Anonymous asked: I have BPD & I have been feeling good for about 4-5 weeks. I am still getting in arguments with ppl but I've been feeling optimistic about things and haven't seriously considered suicide in a while... I believe it's mostly because my new medication I'm on zoloft and seroquel. It makes me feel very strange to not be constantly depressed. For a while I was really enjoying it and I feel so stupid complaining but I feel like I have forgotten who I am. Maybe I should stop meds for awhile??
Answer: That’s a sign of the meds working, and also a sign that you should continue to take them. Psychiatric medication does not fix the problem, and then you stop taking medication. You feel better because you’re on medication, not because you’re “cured.” If you really are feeling better since being on medication, keep taking them, unless otherwise specified by your doctor.
Can my medication for another disorder help treat my BPD?
Anonymous asked: What happens if you have BPD but get diagnosed as bipolar then you take bipolar medication will you still have BPD and all the symptoms?
Answer: Medication doesn’t cure anything. It helps symptoms, but if you have depression and take medication for it, you still have depression. Medication just has the potential to help with symptoms, but it is not a cure. So yes, you will still have BPD. You’ll also still have bipolar.
Whether or not the medication you take for your bipolar will help with your BPD symptoms depends entirely on the specific medication you’re taking, the symptoms you experience with BPD, and it depends on your brain and your body, since we all react to medication differently. I can’t say if the medication will help you or not because it’s different for everyone. -Mea
Can I drink alcohol with medication for my BPD? Anonymous asked: Sorry for asking this here but I'm not finding much online. Can you mix mood stabilisers or other BPD meds with alcohol?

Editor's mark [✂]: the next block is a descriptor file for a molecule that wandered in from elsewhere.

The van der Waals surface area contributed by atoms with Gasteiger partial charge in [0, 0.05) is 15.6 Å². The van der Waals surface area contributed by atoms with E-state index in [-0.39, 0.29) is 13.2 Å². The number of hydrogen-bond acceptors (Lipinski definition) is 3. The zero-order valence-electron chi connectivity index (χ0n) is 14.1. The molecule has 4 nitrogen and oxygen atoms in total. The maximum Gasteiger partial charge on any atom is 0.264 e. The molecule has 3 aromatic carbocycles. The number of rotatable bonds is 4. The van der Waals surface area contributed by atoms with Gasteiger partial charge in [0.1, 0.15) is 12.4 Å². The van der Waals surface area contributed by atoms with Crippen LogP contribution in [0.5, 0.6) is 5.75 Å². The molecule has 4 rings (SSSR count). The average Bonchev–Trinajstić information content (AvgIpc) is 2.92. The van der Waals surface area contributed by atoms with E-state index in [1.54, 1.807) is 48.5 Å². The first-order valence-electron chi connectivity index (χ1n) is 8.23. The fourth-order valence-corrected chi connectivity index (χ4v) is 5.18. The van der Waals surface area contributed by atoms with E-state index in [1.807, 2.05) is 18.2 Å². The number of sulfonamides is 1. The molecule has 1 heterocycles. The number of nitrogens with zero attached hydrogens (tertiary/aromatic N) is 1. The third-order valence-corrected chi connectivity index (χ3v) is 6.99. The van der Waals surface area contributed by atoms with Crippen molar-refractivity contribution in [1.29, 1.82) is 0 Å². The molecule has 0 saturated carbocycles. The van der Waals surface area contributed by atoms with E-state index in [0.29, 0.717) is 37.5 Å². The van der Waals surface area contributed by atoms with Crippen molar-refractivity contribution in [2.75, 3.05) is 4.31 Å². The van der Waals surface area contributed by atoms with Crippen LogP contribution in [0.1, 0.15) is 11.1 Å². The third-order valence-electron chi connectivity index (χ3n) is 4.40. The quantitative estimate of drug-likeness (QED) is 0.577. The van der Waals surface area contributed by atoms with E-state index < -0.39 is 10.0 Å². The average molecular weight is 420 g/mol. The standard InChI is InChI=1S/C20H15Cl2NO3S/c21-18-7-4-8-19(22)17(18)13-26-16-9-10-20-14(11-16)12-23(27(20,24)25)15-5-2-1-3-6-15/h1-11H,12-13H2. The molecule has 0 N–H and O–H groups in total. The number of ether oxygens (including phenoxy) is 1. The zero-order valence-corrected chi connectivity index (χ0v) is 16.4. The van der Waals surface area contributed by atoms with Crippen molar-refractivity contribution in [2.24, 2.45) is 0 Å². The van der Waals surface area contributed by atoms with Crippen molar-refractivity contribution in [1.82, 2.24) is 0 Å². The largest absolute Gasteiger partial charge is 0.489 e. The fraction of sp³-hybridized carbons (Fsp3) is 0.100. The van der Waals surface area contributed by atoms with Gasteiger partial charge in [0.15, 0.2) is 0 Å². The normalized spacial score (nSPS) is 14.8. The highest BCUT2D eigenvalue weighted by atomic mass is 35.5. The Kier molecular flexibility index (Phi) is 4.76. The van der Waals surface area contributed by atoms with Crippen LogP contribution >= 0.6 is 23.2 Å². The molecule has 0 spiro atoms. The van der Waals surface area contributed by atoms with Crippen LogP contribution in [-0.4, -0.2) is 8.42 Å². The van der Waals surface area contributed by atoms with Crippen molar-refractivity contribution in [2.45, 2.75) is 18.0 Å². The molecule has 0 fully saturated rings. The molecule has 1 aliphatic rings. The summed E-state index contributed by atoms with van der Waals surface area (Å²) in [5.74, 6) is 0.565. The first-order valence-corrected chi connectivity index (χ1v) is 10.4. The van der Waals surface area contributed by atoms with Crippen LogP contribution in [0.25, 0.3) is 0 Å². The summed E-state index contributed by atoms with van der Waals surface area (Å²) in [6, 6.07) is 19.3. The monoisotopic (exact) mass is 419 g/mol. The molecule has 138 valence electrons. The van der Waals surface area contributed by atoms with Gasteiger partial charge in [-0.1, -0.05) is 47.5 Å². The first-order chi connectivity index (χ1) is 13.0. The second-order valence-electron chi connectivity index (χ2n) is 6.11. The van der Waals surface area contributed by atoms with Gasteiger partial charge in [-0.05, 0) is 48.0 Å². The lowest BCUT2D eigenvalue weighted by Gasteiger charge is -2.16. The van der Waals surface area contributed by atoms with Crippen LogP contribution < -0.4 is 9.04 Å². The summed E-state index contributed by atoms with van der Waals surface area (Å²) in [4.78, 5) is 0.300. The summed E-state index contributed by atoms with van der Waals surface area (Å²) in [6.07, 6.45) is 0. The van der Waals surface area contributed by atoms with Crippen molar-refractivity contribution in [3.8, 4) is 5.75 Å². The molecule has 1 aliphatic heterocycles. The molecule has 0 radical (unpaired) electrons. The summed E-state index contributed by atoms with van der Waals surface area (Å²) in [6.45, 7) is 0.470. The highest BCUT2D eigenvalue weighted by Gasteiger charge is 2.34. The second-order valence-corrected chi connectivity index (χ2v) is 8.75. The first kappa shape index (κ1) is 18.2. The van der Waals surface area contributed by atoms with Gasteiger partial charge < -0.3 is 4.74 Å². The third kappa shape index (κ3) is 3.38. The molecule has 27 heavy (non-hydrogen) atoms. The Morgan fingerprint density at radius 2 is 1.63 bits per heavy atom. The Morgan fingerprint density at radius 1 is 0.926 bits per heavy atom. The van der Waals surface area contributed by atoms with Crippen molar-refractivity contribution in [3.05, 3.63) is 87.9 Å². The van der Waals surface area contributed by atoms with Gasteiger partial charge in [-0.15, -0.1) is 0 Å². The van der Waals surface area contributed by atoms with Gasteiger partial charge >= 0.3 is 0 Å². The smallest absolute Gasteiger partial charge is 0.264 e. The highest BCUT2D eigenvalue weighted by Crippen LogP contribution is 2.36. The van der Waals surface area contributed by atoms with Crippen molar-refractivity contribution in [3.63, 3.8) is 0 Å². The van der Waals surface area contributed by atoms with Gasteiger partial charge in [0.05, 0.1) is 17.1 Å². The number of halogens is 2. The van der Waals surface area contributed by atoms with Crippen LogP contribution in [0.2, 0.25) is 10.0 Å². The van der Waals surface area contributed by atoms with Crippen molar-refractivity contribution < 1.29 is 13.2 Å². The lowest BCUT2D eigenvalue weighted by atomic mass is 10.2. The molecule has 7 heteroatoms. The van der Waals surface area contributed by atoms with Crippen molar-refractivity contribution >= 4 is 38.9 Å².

Answer: I’m going to preface this with: I am not a doctor, and I cannot give you a professional opinion on this. Your best bet is to ask the doctor who prescribed you meds.
But in my experience and from what my previous doctors have told me, any mood stabilizer is going to make you more sensitive to alcohol to begin with, and different meds will make each individual react differently. Every medication I’ve taken has said not to drink alcohol with it, but this isn’t so much a “If you drink alcohol, you will die” as much as it is the fact that alcohol is a depressant and may really mess with the effects of the medication you’re taking. So depending on the medication and depending on your brain, just one drink can send you into a suicidal spiral, or it could do absolutely nothing. It’s just a matter of chemicals bouncing around too much and making your brain a huge mess. And, of course, alcohol in excess with any sort of medication is a no-no. It’s a game of Russian roulette, so I don’t recommend trying it, but you’ll probably hear lots of stories of people on meds who drink and don’t have bad experiences.
I don’t have health insurance. How can I pay for my meds?
For Followers who Don’t Have Health Insurance and Need Help!
Sorry, for those of you in America only.
I have just hired a lawyer to help me get disability/SSI benefits for my health problems.. the lawyer told me that if I lose Medicaid and don’t get accepted, I can go to www.needymeds.org to find my prescriptions (and find doctors) at little or no cost, so I won’t go untreated.
I wanted to share this website with all of you because a lot of you seem to not have health insurance. Give it a try.. they have every single medication I’ve looked for so far on their list for the Patient Assistance Program.